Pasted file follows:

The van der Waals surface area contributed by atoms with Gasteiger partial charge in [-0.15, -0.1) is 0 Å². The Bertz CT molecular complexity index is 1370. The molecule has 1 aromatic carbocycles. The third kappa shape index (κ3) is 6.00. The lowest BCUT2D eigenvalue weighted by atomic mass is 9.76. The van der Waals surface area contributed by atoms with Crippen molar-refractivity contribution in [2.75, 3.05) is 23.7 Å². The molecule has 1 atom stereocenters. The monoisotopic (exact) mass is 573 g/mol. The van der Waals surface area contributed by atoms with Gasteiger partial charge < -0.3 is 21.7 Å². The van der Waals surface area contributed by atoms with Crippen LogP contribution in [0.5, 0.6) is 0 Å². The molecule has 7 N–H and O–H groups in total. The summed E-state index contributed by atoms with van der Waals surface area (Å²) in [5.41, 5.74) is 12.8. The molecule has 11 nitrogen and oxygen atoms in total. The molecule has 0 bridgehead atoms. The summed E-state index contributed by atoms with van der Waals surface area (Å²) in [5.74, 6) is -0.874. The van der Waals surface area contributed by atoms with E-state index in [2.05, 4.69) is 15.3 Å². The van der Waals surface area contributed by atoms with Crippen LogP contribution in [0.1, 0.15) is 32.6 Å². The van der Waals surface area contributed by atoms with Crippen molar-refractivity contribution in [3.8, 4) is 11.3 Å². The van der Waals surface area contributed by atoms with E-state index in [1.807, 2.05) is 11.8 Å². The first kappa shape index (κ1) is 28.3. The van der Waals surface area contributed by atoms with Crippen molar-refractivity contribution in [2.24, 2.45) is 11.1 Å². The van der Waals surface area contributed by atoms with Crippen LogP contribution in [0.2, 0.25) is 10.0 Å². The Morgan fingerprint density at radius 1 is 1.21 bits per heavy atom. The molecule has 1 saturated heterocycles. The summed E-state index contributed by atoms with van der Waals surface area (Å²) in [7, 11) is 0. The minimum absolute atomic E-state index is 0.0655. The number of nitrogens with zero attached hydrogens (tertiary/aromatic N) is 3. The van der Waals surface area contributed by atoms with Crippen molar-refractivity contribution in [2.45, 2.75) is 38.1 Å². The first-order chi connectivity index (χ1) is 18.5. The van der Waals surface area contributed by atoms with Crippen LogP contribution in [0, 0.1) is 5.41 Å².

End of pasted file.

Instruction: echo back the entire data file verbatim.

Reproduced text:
The van der Waals surface area contributed by atoms with Gasteiger partial charge in [-0.15, -0.1) is 0 Å². The Bertz CT molecular complexity index is 1370. The molecule has 1 aromatic carbocycles. The third kappa shape index (κ3) is 6.00. The lowest BCUT2D eigenvalue weighted by atomic mass is 9.76. The van der Waals surface area contributed by atoms with Crippen molar-refractivity contribution in [2.75, 3.05) is 23.7 Å². The molecule has 1 atom stereocenters. The monoisotopic (exact) mass is 573 g/mol. The van der Waals surface area contributed by atoms with Gasteiger partial charge < -0.3 is 21.7 Å². The van der Waals surface area contributed by atoms with Crippen LogP contribution in [0.5, 0.6) is 0 Å². The molecule has 7 N–H and O–H groups in total. The summed E-state index contributed by atoms with van der Waals surface area (Å²) in [5.41, 5.74) is 12.8. The molecule has 11 nitrogen and oxygen atoms in total. The molecule has 0 bridgehead atoms. The summed E-state index contributed by atoms with van der Waals surface area (Å²) in [5.74, 6) is -0.874. The van der Waals surface area contributed by atoms with E-state index in [2.05, 4.69) is 15.3 Å². The van der Waals surface area contributed by atoms with Crippen LogP contribution in [0.1, 0.15) is 32.6 Å². The van der Waals surface area contributed by atoms with Crippen molar-refractivity contribution in [3.8, 4) is 11.3 Å². The van der Waals surface area contributed by atoms with E-state index in [1.807, 2.05) is 11.8 Å². The first kappa shape index (κ1) is 28.3. The van der Waals surface area contributed by atoms with Crippen molar-refractivity contribution in [2.24, 2.45) is 11.1 Å². The van der Waals surface area contributed by atoms with Crippen LogP contribution in [0.2, 0.25) is 10.0 Å². The Morgan fingerprint density at radius 1 is 1.21 bits per heavy atom. The molecule has 1 saturated heterocycles. The summed E-state index contributed by atoms with van der Waals surface area (Å²) in [7, 11) is 0. The minimum absolute atomic E-state index is 0.0655. The number of nitrogens with zero attached hydrogens (tertiary/aromatic N) is 3. The van der Waals surface area contributed by atoms with Crippen molar-refractivity contribution in [2.45, 2.75) is 38.1 Å². The first-order chi connectivity index (χ1) is 18.5. The van der Waals surface area contributed by atoms with Crippen LogP contribution in [0, 0.1) is 5.41 Å².